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  • Some autotrophs can produce food in the absence of light Chemoautotrophs organisms use chemical energy to produce carbohydrates Performed by several types of bacteria Live in Volcanic vents Deep ocean Hot springs Marshes
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  • Heterotrophs Get energy from other organisms Unable to make its own energy Also called consumers Types of Heterotrophs Herbivores Eats only plants Example: cows, deer, rabbits, bees, elephants, squirrels
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  • Carnivores Eats only animals Example: snakes, dogs, lions, crocodiles Omnivores Eats plants and animals Example: humans, bears, crows
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  • Detrivores Eat decomposing bits of organic matter Example: mites, earthworms, snails, crabs Decomposers Break down organic matter Example: bacteria and fungi Scavenger Ingest nonliving plants and animals Example: vulture, termite, beetle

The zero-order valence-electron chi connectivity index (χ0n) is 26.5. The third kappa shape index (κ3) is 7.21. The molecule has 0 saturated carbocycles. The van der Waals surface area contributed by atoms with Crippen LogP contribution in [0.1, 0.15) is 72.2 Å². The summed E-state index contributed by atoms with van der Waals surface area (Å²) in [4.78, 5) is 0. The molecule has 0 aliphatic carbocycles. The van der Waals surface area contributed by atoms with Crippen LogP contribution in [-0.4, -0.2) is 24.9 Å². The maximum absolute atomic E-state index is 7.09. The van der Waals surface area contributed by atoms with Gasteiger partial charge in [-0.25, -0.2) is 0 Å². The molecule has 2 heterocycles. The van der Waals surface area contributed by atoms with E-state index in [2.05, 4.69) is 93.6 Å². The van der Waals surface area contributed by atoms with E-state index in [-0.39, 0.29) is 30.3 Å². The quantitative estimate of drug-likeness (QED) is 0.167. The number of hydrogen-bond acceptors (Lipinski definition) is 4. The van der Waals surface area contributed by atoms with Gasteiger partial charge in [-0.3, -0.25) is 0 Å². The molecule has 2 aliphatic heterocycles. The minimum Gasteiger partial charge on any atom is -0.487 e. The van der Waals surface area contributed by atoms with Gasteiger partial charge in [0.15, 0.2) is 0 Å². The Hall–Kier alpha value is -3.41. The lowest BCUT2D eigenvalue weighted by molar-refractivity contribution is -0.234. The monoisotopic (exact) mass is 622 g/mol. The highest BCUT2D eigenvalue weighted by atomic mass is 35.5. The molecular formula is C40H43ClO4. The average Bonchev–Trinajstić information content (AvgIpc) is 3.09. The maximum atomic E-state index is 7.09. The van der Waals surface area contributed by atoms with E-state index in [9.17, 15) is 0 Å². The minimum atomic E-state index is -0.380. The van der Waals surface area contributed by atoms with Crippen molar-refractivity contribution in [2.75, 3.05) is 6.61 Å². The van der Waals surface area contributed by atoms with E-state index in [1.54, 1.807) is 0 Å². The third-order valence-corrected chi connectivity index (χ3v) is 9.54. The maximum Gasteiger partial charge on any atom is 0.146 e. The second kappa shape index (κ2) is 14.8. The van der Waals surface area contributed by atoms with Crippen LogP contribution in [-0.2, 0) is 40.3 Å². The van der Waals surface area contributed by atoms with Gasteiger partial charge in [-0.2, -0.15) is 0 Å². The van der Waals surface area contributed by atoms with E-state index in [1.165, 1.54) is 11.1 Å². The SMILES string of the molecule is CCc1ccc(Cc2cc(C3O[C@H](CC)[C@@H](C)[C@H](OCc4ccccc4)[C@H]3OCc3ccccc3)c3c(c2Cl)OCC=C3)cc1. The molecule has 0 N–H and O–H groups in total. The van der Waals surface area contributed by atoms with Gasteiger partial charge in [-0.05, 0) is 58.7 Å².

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  • Feeding Relationships Food Chain a straight line series of steps by which energy is stored and passed on to higher trophic levels
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  • Food Web a network of crossing interlinked food chains that shows all the possible feeding relationships at each trophic level
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  • Energy is passed through no more than four or five trophic levels Trophic Levels step in a food chain or food wed Plants and other producers are 1 st trophic level Consumers make up the 2 nd, 3 rd, or higher trophic levels Each consumer depends on the trophic level below it for energy Energy is transferred from one trophic level to another and is never 100% At each trophic level only 10% of the energy taken in by the organism is stored. The rest is used up during metabolism to process the energy
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  • Ecological Pyramids Ecological Pyramid a diagram that shows the relative amounts of energy or matter contained within each trophic level in a food chain or food web Example: Ecological Pyramids